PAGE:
Craig Calcaterra

Blogger at NBC Sport.com's HardballTalk. Recovering litigator. Rake. Scoundrel. Notorious Man-About-Town.

Rougned Odor gets an eight-game suspension, Jose Bautista gets one game

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Update (6:35 PM EDT, Bill Baer): Here’s the full rundown for those that want it quick:

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Major League Baseball has not yet officially released its ruling, but Jon Heyman of MLB Network reports that Rougned Odor has received an eight-game suspension for his fight with Jose Bautista on Sunday. Jeff Passan of Yahoo reports that he has also received a $5,000 fine. He is appealing the discipline.

Jose Bautista received a one-game suspension for his role in the fracas. With his role, primarily, being clocked on the jaw by Odor, but I guess it takes two to tango.

In addition to Odor and Bautista, Ken Rosenthal reports that Blue Jays manager John Gibbons has been suspended for three games for returning to the field during the brawl that followed Odor’s punch. Gibbons had been ejected earlier in the game. Also, Elvis Andrus was suspended one game for throwing a punch and Kevin Pillar.

Odor’s eight games will probably seem light to some given his pretty impressive punch to Bautista’s jaw and given how quickly footage of it went viral, but eight games for on-field incidents like this is a pretty standard sort of penalty. Personally I speculated that MLB would hit Odor harder than that given how rare actual fights are these days and given the social media reach these figurative black eyes entail these days, but at the end of the day a disciplinary act has to be relate to precedent lest it be overturned in a lengthy and unpleasant arbitration proceeding.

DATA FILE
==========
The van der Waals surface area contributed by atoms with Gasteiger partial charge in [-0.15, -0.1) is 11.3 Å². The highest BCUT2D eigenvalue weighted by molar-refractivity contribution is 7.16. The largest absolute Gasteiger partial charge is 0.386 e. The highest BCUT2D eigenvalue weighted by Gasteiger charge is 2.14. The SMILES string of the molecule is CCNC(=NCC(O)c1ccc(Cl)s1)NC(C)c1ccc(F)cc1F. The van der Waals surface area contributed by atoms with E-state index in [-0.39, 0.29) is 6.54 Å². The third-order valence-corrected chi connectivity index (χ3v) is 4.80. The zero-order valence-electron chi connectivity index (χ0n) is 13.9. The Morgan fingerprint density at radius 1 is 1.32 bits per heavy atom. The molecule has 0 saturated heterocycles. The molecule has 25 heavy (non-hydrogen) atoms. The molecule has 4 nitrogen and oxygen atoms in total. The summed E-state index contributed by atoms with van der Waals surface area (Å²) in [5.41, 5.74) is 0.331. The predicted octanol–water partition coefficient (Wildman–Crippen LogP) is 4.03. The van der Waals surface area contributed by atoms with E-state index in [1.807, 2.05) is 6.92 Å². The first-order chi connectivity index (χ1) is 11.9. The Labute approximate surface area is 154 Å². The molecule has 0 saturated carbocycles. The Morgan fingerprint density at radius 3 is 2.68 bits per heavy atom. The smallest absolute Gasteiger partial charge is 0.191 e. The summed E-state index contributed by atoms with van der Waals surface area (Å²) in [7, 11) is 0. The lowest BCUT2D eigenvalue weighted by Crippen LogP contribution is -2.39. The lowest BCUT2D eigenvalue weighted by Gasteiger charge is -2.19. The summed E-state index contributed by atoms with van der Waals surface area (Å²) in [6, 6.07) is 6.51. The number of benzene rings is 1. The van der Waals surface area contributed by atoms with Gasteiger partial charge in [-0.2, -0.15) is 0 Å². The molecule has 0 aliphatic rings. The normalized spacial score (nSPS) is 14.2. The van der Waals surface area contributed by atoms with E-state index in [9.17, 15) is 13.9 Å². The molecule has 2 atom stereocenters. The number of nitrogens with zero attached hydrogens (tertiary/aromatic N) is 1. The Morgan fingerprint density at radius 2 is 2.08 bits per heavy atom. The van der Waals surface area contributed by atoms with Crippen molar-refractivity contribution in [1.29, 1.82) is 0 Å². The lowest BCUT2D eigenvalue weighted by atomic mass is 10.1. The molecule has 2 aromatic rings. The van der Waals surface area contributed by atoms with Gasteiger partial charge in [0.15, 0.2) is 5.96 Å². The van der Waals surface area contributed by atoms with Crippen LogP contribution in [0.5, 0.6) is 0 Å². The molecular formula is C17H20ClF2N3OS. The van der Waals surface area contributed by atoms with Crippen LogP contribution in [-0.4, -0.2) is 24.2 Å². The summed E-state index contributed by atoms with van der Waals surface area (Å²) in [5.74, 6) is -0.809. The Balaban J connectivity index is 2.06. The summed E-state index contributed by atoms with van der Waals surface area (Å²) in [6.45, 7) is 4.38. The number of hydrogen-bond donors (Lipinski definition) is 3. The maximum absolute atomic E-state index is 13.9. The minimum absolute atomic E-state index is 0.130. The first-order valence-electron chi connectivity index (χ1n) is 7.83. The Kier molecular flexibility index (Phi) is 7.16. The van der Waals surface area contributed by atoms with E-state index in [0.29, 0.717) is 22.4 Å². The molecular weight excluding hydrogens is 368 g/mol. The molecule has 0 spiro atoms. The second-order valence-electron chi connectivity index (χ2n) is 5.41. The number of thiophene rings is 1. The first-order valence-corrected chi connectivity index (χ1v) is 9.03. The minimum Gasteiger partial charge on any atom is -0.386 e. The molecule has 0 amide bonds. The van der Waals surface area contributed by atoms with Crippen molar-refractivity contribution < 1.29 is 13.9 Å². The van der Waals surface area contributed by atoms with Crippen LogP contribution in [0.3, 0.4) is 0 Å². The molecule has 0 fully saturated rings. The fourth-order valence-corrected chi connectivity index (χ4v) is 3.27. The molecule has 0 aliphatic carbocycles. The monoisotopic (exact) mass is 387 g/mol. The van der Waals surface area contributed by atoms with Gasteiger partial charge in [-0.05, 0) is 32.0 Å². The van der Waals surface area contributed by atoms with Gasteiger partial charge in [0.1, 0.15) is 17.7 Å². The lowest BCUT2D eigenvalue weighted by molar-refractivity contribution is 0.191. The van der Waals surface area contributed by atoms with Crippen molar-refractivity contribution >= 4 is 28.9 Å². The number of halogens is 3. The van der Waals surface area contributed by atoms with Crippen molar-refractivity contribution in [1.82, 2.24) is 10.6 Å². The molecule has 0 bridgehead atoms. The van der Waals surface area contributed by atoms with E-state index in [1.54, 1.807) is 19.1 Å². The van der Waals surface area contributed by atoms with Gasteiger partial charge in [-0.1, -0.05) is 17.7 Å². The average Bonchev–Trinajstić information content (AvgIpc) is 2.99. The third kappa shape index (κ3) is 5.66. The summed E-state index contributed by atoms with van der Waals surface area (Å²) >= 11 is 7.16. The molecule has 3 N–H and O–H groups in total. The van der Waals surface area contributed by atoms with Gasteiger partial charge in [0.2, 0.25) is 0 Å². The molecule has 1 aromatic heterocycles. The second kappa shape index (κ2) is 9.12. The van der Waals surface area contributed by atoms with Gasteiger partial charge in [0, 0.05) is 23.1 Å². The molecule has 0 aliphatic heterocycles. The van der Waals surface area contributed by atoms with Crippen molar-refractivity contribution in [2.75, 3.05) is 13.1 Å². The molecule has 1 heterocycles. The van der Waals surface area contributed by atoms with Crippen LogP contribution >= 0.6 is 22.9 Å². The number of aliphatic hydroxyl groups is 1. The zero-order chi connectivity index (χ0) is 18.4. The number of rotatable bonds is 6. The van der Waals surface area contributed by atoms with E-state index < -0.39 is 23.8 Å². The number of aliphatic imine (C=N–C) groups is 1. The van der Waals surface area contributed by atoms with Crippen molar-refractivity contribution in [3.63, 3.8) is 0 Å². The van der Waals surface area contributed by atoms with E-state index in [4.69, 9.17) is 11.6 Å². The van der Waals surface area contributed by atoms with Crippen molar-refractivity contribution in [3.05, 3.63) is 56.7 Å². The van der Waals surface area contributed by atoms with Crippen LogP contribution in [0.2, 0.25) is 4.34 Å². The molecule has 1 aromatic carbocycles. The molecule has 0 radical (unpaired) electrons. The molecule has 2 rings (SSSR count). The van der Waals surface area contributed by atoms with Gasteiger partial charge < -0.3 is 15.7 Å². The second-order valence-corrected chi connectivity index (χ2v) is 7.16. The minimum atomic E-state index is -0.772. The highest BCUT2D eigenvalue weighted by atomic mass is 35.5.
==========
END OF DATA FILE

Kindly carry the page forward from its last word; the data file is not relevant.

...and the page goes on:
Cubs to sign Joe Nathan

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Gordon Wittenmyer of the Chicago Sun-Times reports that the Cubs are signing reliever Joe Nathan.

Nathan, 41, last pitched on Opening Day 2015 for the Tigers before going on the disabled list with a flexor strain in his right elbow, causing him to miss the rest of the season. Over the winter it was thought that he’d be able to contribute out of the bullpen in late May or early June of this year if he has no setbacks, and none have been reported. Assuming this is a minor league deal, this is a low-risk gamble with some possible upside. UPDATE: It’s a major league deal, actually. Joel Sherman of the New York Post is hearing that it’ll be at the major league minimum, prorated, with lots of performance incentives.

Nathan has 377 saves with a 2.89 ERA and a 967/340 K/BB ratio over 917 innings in his 15-year career.

Games are longer this year than last year

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In 2015 Major League Baseball implemented measures to speed up the game, both in terms of pace and in terms of overall length. A between innings clock, warnings to pitchers and batters and threats to call balls and/or strikes if they dilly-dallied too much were imposed. It worked too: game length was reduced for the first time in a long time and there was little if any blowback from the players.

Jayson Stark of ESPN reports that this year, however, game length is back up again. Seven minutes up, which more than erases the six minute reduction in games realized last year. Stark speaks to Rob Manfred about it, who voices his displeasure and says that MLB will make better efforts to speed things up. Primarily getting on players’ cases.

As Stark notes, the biggest culprit appears to be pitches per game. Which tracks the increase in strikeouts per game. All of which adds to the time and takes away from moments when the ball is in play, which makes things a lot more . . . static. Not sure what Manfred can do about that with memos. That’s about the strike zone and guys who throw 97 all the dang time. And, of course, about how all of those max effort pitches take longer to gear up for, especially from relievers.